Airport CEO Updates Progress On Plans For New Terminal At Pittsburgh International

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PITTSBURGH (KDKA) — Speaking to a crowded room of local engineers at an event sponsored jointly by the Engineers Society of Western Pa. and the Airport Corridor Transportation Association, Christina Cassotis, the Airport Authority’s CEO, insisted western Pennsylvanians would help build the new $1.1 billion airport terminal.

“We expect local participation and we look forward to it,” Cassotis told over 150 in attendance.

KDKA money editor Jon Delano moderated the program and afterwards asked Cassotis to repeat her pledge.

“Local companies will be represented here. That’s how you build Pittsburgh’s airport. You let Pittsburghers build it,” said Cassotis.

“Now they may be supplemented by folks from outside that have experience with airport terminal design or airport terminal construction, but we will see western Pennsylvania companies and individuals benefit,” she said.

The new terminal will be constructed adjacent to airside, eliminate the trains, end that sluggish baggage system, construct a bigger parking garage, and put everything on the same level closer together.

“We want to make sure that we have the most efficient airport that we can for this community, and we’re meeting the needs of the future,” said Cassotis.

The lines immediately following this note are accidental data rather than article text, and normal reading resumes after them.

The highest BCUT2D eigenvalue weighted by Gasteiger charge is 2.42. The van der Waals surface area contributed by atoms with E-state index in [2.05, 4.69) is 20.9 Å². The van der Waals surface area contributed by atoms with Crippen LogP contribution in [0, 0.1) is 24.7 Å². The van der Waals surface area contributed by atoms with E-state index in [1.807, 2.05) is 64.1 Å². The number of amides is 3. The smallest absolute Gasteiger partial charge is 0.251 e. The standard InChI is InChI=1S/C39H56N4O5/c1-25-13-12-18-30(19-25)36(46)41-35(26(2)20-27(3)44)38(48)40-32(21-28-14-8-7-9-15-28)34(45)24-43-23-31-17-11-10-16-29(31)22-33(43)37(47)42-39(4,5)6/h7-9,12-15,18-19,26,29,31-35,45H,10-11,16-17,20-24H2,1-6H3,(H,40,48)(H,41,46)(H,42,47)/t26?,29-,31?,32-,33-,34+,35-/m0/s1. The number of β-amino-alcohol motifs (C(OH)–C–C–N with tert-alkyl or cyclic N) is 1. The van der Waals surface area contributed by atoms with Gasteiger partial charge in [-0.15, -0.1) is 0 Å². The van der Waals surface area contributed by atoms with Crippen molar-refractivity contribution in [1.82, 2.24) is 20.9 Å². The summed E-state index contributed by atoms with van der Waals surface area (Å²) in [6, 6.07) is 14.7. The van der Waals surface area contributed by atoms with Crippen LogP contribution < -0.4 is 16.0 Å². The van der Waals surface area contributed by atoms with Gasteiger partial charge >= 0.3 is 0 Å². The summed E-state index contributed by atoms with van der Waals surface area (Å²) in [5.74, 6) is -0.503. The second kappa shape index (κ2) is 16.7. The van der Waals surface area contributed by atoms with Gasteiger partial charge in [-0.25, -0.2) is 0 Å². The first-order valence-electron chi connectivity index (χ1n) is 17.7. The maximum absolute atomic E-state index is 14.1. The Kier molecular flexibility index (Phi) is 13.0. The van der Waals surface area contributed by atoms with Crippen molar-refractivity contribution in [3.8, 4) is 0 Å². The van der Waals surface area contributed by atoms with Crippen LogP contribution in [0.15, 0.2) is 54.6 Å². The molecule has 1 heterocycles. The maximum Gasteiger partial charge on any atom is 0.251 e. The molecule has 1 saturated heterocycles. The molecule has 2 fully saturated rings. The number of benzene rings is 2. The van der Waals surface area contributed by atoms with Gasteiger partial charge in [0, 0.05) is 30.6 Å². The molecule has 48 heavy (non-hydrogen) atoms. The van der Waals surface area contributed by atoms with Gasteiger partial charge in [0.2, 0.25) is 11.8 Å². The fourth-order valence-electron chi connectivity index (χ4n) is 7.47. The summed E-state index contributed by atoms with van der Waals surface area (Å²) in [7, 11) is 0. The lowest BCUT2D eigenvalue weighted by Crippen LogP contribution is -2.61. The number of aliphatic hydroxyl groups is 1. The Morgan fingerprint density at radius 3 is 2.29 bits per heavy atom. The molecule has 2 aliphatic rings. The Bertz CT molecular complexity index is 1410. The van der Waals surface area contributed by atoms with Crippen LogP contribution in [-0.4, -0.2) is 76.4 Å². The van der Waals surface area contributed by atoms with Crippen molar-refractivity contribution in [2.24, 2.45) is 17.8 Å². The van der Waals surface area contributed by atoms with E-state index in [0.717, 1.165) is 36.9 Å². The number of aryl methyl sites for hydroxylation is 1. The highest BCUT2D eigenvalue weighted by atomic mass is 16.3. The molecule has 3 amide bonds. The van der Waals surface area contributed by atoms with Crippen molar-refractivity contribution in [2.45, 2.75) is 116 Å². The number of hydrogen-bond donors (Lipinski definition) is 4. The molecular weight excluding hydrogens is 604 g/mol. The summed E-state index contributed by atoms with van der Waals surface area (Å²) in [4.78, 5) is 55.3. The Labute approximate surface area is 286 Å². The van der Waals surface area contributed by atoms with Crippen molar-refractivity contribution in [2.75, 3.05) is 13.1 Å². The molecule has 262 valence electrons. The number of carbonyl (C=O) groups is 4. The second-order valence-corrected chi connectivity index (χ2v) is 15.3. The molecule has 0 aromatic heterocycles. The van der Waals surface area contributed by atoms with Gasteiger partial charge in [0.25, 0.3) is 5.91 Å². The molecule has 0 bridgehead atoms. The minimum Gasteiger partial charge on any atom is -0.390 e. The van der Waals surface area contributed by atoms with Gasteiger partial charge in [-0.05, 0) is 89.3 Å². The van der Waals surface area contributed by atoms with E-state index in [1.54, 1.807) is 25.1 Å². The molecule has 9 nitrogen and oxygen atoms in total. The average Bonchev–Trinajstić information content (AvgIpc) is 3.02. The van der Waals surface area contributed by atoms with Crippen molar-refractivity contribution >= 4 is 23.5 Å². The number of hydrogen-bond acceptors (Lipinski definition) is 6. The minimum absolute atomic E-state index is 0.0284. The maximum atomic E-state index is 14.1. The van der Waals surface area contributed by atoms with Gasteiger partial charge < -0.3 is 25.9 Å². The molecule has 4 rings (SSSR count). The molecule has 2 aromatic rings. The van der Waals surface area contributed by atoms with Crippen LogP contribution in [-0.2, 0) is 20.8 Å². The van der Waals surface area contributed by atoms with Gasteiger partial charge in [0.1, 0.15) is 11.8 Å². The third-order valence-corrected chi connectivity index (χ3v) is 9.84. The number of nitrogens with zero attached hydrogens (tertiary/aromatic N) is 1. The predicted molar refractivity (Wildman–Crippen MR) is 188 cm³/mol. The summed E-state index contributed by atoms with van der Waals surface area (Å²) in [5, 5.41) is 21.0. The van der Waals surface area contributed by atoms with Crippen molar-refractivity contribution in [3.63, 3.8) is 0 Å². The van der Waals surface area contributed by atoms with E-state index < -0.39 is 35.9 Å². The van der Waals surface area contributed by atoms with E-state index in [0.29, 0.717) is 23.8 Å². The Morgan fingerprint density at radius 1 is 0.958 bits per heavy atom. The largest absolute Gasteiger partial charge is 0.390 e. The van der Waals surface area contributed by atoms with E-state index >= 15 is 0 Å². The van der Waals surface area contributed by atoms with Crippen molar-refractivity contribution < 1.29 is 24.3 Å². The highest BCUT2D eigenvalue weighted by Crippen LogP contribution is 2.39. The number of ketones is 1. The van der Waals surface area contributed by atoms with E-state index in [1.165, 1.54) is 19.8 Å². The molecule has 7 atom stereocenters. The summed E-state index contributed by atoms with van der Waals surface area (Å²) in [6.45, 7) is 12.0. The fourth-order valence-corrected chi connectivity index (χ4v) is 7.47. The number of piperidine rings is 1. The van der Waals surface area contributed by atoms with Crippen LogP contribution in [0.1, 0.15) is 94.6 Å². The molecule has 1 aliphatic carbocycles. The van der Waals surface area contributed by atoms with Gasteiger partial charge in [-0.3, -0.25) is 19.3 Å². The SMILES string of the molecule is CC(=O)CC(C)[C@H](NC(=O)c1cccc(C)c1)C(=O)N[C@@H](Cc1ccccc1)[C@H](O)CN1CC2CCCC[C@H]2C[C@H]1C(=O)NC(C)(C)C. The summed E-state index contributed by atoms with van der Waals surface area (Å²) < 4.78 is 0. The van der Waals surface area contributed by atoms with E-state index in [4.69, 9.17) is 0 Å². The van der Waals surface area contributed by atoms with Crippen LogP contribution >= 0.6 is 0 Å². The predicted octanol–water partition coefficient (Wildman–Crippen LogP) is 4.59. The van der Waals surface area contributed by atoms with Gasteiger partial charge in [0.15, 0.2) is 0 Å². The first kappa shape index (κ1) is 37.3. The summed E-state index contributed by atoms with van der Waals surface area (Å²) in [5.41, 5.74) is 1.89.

That means a super high-tech facility for millennials — like biometric screening instead of the time-consuming screening we see now.

“Think of like you’re walking down a hallway and there are ways that biometrics will measure whether or not you are a security threat, after you’ve turned over a whole lot of biometric information of course,” said Cassotis. “So seeing some of that rolled out in parts of the world, and we’re seeing TSA start to innovate in that area.”

Cassotis insists the new terminal — to be built by bonds without local tax dollars — is essential.

Delano: “Christina, will a new terminal mean more airlines flying in and out of Pittsburgh?”

Cassotis: “It’s not the direct result, but we hope we will see new service attracted because it’s a facility that makes sense to serve. I can tell you this, if we don’t do it, I think we could risk losing airlines, and we’re seeing that in Kansas City.”

If all goes as planned, the new terminal will open in 2023.

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